Library from Maine
In her third executive order, Gov. Janet Mills on Thursday ended a 2018 moratorium restricting the issuance of permits for wind turbine projects across the state.
Residents made more noise than the quiet wind on Wednesday as stakeholders met at the Airline Community School to discuss a proposal for a 22-turbine wind farm under review by the Maine Department of Environmental Protection (DEP).
Roxwind LLC has submitted a permit application to the Maine Department of Environmental Protection for the Roxwind Project on North Twin Mountain. The project would produce 15.2 megawatts of power and include access roads and overhead and underground collection lines.
LUPC approval is required because some of the project, which is spread between Eastbrook, Osborn, Aurora and Township 16, is in unorganized territory, where land use planning is governed by the state. The plans also will have to be approved by the Maine Department of Transportation (DOT) and the Department of Environmental Protection (DEP).
The wind turbine was purchased from and installed by Entegrity Wind Systems in February 2008 for about $200,000. ...Entegrity guaranteed that for five years the turbine would produce 90,000 kilowatt-hours a year and the promise for five years of free maintenance. Unfortunately, Entegrity went bankrupt in 2009, and when the company dissolved so did the guarantee.
After eight years of what some call obstructionist policies, renewables advocates look forward to Janet Mills in the Blaine House.
Because it may or may not be there when you flip the switch, the value of electricity generated by windmills is limited. Energy expert James LaBrecque said it this way: “Together, all the intermittent solar and wind power installed across the country has never displaced a single dispatchable generation plant. These expensive, low-production sources of power add additional cost to the whole electric system by forcing dispatchable generators to run less efficiently and less productively."
As the Maine Wind Energy Act enters a second decade, developers say the state is unlikely to see strings of new turbine towers on the horizon, as market forces overtake policy directives. In 2018, only a 22-turbine wind farm in Hancock County and a four-turbine project in Oxford County have active permit applications. There are several reasons why.
Maine's next leader has the potential to alter the state's priorities, and each of the four candidates has distinctive views on renewables, regulations and CMP's proposal in western Maine.
The controversial commission held its first meeting Thursday ...The Maine Wind Energy Advisory Commission is charged with examining the potential economic impact of commercial wind power development on tourism in western and coastal Maine as well as recommending changes to the state’s existing permitting system for wind power projects.
Chris O'Neil, a consultant to wind power opponents, quit the Maine Wind Energy Advisory Commission last week, the third departure in recent months from the panel that LePage exempted from Maine's right-to-know law.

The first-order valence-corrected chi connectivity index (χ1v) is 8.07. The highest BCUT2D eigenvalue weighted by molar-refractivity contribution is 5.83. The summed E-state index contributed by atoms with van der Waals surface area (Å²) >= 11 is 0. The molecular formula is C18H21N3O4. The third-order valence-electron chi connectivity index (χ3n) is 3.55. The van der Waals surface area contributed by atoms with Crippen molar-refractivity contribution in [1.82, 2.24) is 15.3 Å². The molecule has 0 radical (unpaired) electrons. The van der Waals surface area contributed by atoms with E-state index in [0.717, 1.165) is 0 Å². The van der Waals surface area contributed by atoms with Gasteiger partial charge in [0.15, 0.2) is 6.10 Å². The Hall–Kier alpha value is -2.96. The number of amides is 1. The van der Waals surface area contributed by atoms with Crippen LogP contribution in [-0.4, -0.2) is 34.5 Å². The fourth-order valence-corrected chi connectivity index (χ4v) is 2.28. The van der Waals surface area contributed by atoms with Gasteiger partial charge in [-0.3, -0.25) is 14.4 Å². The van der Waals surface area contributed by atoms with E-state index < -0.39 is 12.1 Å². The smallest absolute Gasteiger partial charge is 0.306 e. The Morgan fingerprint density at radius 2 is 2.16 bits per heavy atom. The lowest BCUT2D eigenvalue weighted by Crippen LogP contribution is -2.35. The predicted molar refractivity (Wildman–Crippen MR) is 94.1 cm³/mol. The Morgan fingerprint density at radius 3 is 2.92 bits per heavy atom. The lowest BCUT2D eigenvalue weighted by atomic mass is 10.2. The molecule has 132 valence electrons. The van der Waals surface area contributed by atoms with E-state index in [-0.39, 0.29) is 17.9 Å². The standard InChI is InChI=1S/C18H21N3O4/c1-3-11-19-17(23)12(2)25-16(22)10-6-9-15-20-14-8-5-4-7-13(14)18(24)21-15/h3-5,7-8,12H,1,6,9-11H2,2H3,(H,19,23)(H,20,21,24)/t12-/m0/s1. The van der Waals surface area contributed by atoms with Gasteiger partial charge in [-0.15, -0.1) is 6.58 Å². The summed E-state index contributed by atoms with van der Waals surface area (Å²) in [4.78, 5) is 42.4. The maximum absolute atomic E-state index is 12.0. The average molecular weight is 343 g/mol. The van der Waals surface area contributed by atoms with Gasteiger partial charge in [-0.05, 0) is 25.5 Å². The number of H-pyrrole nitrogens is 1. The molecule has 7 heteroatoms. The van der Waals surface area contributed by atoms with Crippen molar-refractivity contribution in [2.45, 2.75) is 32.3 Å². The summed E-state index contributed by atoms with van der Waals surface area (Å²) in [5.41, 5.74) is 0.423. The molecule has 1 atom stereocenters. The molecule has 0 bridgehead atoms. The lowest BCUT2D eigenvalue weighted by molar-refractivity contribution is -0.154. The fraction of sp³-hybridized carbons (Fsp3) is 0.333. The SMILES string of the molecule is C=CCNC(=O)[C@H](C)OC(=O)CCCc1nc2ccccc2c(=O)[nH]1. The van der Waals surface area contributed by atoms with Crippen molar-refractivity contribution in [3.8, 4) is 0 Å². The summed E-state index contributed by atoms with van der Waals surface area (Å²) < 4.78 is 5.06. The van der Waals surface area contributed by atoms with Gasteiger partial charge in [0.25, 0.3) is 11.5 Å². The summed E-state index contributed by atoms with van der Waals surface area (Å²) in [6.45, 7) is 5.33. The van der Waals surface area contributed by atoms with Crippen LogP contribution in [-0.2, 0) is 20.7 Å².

“There’s basically no benefit to Maine, there’s no amount of money worth this kind of massive destruction. It would change the brand of Maine. There would be multiple negative impacts including to tourism, the environment,” she says. “These towers are 100 feet tall,” says opponent Matt Wagner.
A Boston-based energy development firm has revived a proposal to construct what would be a third wind farm in northeastern Hancock County. ...The Weaver Wind proposal, which Longroad bought out of SunEdison’s 2016 bankruptcy, would result in 22 turbines being erected in the two towns.
No land closures planned
Greenwood residents Monday overwhelmingly approved proposed amendments to the commercial wind farm section of town ordinance, effectively banning such farms through a new tower height restriction. The vote was 206-41.
Many property owners have expressed concern about what they say are possible negative effects of wind turbines in areas such as noise, health, scenic resources, wildlife and property values. One new ordinance provision – the height restriction on turbine towers – would effectively ban commercial wind projects, according to town officials.
Superior Court Justice Andrew Horton says the executive order hasn't stopped any wind projects, but one of the groups behind the suit says it could be challenged if any are blocked.
Franklin County residents and elected officials will have the opportunity Monday night to question Central Maine Power Co. authorities about a proposed Quebec-to-Massachusetts power line that would run through six towns and about 33 miles of the county.
LePage’s executive order says no wind turbine permits are to be issued until a new wind energy advisory commission reports on the impact of wind projects. The commission is collecting public comment until Aug. 15, and court documents say its 15 members, whose names have not been made public, include Governor’s Energy Office Director Steven McGrath.
Investors in clean energy are looking to Maine's gubernatorial election to see if the political opposition to wind power will shift in the state, which is currently leading in Northeast wind generation.